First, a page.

Filling Solis’s Shoes Won’t Be Easy
By Sarita Gupta
As President Barack Obama’s second term begins, change is coming. Change to his cabinet, that is.
Secretary of Labor Hilda Solis is the latest of the administration’s leaders to announce her resignation. Obama’s cabinet was already becoming more male and pale. With Solis, the first Latina to hold a cabinet-level post, stepping down, the White House risks losing even more diversity.
She will be hard to replace in many ways. Solis made her mark by ensuring the voices of working people were heard at the Department of Labor. The daughter of immigrant, blue-collar, union workers, Solis has been a watchdog for American workers — recovering stolen wages, investigating unsafe workplaces, and pressing hard for programs that shored up our workforce in the Great Recession.
It was Solis who strengthened the Department of Labor’s enforcement of wage and hour violations, through which over 300,000 workers recovered approximately $280 million in unpaid wages and overtime. It was Solis who aggressively enforced workplace safety regulations. It was Solis who secured critical relief and protections for immigrant workers who risked speaking out against abusive conditions on the job. And it was Solis who oversaw economic recovery projects, including programs to retrain 1.7 million workers with new job skills and administer unemployment benefits, a vital safety net for millions of workers struggling to get by.
Solis has been key to making invisible work visible again at the Department of Labor by bringing the perspective and values of workers to policymaking. She understood that the problems her mother had as a nanny are many of the same problems facing domestic workers today. That’s one of the many reasons why she initiated a rule change that would include 1.8 million home care workers in wage and overtime protections. And while this long-overdue rule is still pending, the next Secretary of Labor should enact it and implement it robustly.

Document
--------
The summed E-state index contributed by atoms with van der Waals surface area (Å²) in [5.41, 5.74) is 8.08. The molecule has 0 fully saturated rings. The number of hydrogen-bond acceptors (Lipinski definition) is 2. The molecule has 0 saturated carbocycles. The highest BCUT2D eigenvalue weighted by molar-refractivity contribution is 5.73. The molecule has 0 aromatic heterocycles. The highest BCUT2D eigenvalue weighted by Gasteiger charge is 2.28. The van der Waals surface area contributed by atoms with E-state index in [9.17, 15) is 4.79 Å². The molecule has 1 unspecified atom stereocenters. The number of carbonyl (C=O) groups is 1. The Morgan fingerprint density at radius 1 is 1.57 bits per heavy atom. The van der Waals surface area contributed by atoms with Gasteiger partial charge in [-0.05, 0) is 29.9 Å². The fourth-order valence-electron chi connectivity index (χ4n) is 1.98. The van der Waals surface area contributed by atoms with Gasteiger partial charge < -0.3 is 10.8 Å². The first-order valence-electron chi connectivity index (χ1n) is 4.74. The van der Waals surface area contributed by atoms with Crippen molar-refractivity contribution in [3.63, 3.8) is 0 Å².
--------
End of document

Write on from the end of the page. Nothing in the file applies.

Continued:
It’s unbelievable that the people who we rely on to care for our loved ones are not required to receive a minimum wage or overtime pay. When Congress expanded minimum wage requirements and overtime protections to “domestic service” workers in 1974, certain types of care workers — elder care aides, live-in nannies and home health workers — were explicitly excluded. Since then, the home health sector has grown exponentially, but these regulations haven’t changed.
Today in this country, someone turns 65 every eight seconds. This year alone, approximately 4 million Americans will become senior citizens, marking the beginning of an unprecedented aging wave that will place an incredible strain on our already struggling health care system. To keep up with our aging population, studies suggest we must create 1.6 million new care jobs by 2020. Our current and future caregivers deserve to have their jobs protected by our nation’s labor laws.
Looking back, Secretary Solis’ tenure was filled with unprecedented victories for workers and working families. The next Secretary of Labor must continue on her path by ensuring our economic policies and regulations work for working people. The next labor chief should put workers ahead of big business interests and bring worker organizations and unions to the policy table alongside employers.
And, most essentially, Obama and the next Secretary of Labor must follow through on the work that is still incomplete — so that basic rights and protections can be extended to all workers in this country. So that laws are modernized to reflect the changing nature of work in this country. So that people who work hard in this country have enough to make basic ends meet. So that workers can retire with dignity. So that we can truly rebuild our economy.
Sarita Gupta is the executive director Jobs with Justice and the co-director of Caring Across Generations, a campaign for quality care and support, and a dignified quality of life for all Americans, across generations. CaringAcrossGenerations.org. Distributed via OtherWords.org.
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January 17, 2013 Copyright © 2012 Eastern Group Publications, Inc.